For three decades, as other European leagues hibernate during the winter break and footballers head off to exotic and warm locations around the world, British football carries on in earnest. It’s a fact that has divided fans, managers, clubs and nations across the continent, and the call for the domestic game to follow suit has only grown louder as players play more games than ever, fans are charged more money than ever at a stressful time of year and advantages are considered for the season’s end.
At a purely physical and mental level, as fans across the country spend money at the most stressful time of year, do they also need the pressure of travelling across the nation in sub-zero temperatures – often at night and with delays – to watch their clubs? Would it not make sense to reduce the burden?
And what about the players? Would the standard of the second half of the season improve if players were given just a two-week break? It’s widely reported that the PFA would back such a move. Certainly, the players wouldn’t say no to a holiday mid-season to recharge mentally and physically.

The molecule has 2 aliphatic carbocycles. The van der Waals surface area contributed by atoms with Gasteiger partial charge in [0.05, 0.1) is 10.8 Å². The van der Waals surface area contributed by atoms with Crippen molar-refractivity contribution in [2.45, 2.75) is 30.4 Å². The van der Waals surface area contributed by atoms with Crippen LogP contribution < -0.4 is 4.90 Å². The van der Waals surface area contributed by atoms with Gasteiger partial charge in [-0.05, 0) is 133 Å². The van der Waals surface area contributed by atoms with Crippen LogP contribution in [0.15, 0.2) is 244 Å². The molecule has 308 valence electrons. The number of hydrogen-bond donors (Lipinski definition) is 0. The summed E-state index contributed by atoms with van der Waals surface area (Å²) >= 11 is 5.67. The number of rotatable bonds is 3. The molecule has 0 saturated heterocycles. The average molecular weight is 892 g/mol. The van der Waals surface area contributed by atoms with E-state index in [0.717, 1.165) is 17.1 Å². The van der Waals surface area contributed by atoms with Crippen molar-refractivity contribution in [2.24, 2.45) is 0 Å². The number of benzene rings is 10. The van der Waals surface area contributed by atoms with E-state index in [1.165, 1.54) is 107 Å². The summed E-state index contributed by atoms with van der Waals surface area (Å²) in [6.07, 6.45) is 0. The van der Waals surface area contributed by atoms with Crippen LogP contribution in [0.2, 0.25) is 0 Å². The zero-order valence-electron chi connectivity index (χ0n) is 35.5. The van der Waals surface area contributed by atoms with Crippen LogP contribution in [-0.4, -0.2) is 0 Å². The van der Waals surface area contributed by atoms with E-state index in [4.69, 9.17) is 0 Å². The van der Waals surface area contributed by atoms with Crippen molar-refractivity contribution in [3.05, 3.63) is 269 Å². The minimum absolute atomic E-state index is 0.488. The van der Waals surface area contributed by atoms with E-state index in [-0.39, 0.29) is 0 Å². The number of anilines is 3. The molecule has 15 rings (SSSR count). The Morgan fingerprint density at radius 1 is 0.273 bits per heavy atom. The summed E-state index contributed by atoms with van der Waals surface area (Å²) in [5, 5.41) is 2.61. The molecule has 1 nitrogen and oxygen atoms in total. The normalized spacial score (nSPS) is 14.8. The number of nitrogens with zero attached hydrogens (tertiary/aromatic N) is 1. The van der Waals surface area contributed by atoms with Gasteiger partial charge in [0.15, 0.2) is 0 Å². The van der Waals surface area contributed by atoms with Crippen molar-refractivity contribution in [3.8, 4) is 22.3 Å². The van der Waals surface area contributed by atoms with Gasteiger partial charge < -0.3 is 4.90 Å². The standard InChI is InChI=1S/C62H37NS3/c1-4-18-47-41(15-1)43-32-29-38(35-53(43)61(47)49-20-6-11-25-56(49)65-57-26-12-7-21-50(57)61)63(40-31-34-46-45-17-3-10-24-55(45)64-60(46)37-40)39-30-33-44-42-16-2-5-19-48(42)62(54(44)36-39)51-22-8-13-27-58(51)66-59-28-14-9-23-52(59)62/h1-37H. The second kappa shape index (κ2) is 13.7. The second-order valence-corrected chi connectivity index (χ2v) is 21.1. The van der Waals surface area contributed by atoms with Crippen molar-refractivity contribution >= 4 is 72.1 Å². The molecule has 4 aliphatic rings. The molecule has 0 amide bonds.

But what of tradition, something dearly held onto by fans across the UK at a time when the game is changing beyond recognition? Why should they give up on yet another aspect of football’s history for the sake of professional players paid copious sums to do their job? It goes without saying that the major television companies like Sky Sports and BT Sport would loathe the break, such are the numbers from around Europe and the world tuning in during the holiday season.
Our friends at Betway visited Norwich City to explore the impact the Christmas fixtures have on the lives of players and fans and to find out whether the period is good for football.